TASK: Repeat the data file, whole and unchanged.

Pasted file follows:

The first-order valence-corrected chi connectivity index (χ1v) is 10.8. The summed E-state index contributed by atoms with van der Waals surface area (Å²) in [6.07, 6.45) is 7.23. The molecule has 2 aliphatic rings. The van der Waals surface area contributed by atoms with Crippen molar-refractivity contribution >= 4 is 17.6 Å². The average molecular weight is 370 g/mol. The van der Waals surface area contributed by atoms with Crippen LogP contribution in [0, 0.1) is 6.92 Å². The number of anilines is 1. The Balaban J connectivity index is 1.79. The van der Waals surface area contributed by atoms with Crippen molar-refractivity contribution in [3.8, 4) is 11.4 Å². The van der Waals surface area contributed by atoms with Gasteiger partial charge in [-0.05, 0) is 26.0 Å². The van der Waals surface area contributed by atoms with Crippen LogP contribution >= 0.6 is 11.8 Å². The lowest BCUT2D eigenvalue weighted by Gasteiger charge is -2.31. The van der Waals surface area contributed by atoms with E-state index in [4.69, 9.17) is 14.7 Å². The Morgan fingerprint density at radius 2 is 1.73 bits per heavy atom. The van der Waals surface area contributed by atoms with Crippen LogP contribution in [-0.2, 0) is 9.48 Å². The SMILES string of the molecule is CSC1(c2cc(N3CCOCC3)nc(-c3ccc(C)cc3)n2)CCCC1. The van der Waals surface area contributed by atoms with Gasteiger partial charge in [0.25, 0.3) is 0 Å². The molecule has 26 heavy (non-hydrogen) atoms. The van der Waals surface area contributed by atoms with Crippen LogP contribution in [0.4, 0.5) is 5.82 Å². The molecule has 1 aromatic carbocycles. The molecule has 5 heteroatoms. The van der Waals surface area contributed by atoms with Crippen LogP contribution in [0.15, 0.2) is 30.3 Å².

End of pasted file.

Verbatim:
The first-order valence-corrected chi connectivity index (χ1v) is 10.8. The summed E-state index contributed by atoms with van der Waals surface area (Å²) in [6.07, 6.45) is 7.23. The molecule has 2 aliphatic rings. The van der Waals surface area contributed by atoms with Crippen molar-refractivity contribution >= 4 is 17.6 Å². The average molecular weight is 370 g/mol. The van der Waals surface area contributed by atoms with Crippen LogP contribution in [0, 0.1) is 6.92 Å². The number of anilines is 1. The Balaban J connectivity index is 1.79. The van der Waals surface area contributed by atoms with Crippen molar-refractivity contribution in [3.8, 4) is 11.4 Å². The van der Waals surface area contributed by atoms with Gasteiger partial charge in [-0.05, 0) is 26.0 Å². The van der Waals surface area contributed by atoms with Crippen LogP contribution >= 0.6 is 11.8 Å². The lowest BCUT2D eigenvalue weighted by Gasteiger charge is -2.31. The van der Waals surface area contributed by atoms with E-state index in [4.69, 9.17) is 14.7 Å². The Morgan fingerprint density at radius 2 is 1.73 bits per heavy atom. The van der Waals surface area contributed by atoms with Crippen LogP contribution in [-0.2, 0) is 9.48 Å². The SMILES string of the molecule is CSC1(c2cc(N3CCOCC3)nc(-c3ccc(C)cc3)n2)CCCC1. The van der Waals surface area contributed by atoms with Gasteiger partial charge in [0.25, 0.3) is 0 Å². The molecule has 26 heavy (non-hydrogen) atoms. The van der Waals surface area contributed by atoms with Crippen LogP contribution in [0.4, 0.5) is 5.82 Å². The molecule has 1 aromatic carbocycles. The molecule has 5 heteroatoms. The van der Waals surface area contributed by atoms with Crippen LogP contribution in [0.15, 0.2) is 30.3 Å².